Even as historically high calf prices and elevated financial risk limit participation in some add-value calf programs, others are increasing requirements to meet buyer demand.

Consider the venerable Certified for Preconditioned Health (CPH) program that began in Kentucky 33 years ago. Calves flowing through the program were among the first offered that came with documentation of a standard, certified health program including at least 45 days of weaning (CPH-45). These days, the program is known as the Kentucky-Tennessee CPH.

CPH was also one of the first opportunities for producers offering less than a potload of calves to compete on price with producers who could offer load-lots. Mark Barnett, owner of Kentucky-Tennessee Livestock Market (KTLM) at Guthrie, KY, explains, “With CPH, we’re trying to give producers with fewer cattle the opportunity to sell without a discount.”

Until prices began climbing and overall cow numbers declined, 25,000-30,000 calves would flow through Kentucky CPH sales each year. Last year, only 18,335 did. This year, Kevin Laurent, University of Kentucky Extension, estimates approximately 15,000 head will. Laurent works closely with the CPH sales in Kentucky.

“I’m certainly a believer in the program,” Laurent says, “but I can’t look someone in the eye and tell them they’re wrong to take $900 or $950 for an unweaned calf rather than assume the added cost and risk of preconditioning.”

Determining the relative worth of preconditioned calves marketed through dedicated sales – compared to non-weaned peers – is never exact. According to the data Laurent assembles on the Kentucky sales, since 2005, CPH calves in Kentucky brought approximately $3-$8/cwt. more than the weighted state-average price.

For tighter perspective, calves sold at KTLM brought $5.77-$8.32/cwt. more than the state average between 2005 and 2009. CPH sales are hosted in nine locations across the state. In 2010 and 2011, the price advantage in the KTLM CPH sale at Guthrie was $5.57-$9.43/cwt. In the first sale there this year in January, it was $2.61/cwt.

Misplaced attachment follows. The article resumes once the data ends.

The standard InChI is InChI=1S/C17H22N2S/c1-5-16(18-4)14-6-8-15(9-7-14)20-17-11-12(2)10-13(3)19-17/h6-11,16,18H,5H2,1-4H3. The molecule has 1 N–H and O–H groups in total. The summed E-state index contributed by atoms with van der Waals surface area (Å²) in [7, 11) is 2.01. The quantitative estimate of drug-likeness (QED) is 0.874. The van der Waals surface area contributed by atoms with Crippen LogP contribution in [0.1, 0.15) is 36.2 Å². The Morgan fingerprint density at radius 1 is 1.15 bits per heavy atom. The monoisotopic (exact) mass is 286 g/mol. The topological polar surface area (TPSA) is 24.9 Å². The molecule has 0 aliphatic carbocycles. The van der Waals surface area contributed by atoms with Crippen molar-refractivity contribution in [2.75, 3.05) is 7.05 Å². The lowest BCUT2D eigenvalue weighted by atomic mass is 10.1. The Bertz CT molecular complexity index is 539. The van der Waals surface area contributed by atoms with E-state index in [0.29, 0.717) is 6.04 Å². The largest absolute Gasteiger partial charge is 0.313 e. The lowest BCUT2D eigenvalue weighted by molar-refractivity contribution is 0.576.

Rather than conjure ways to make eligibility easier in order to attract more cattle, the folks here upped requirements for the KTML sale to 60 days weaning rather than 45. The first sale was in January; the second sale is scheduled for July.

Laurent readily admits there’s little research suggesting the additional days garner added calf health. But a hallmark of the CPH program is knowing what customers want.

As Barnett visited with CPH buyers, they consistently said they’d rather see calves weaned longer rather than be certified for age through a Process Verified Program as had been the case.

Of course, every buyer of every product offered always wants as much as they can get for their money. Laurent reckons the druthers for longer weaning is a hedge of sorts, buyers figuring that the extra weaning time is added insurance in the commingled sale.

Plus, Laurent figures, conservatively, the extra 15 days is worth another 20 lbs. in calf weight. Arguably, gain and cost of gain during preconditioning determines the economic sense of it for sellers.

“I can’t tell you 60 days is attracting higher prices or more buyers than weaning for 45 days,” Laurent says. “I can tell you the net returns this year are higher than they’ve ever been, so producers are still being rewarded. But there’s more risk (Table 1).”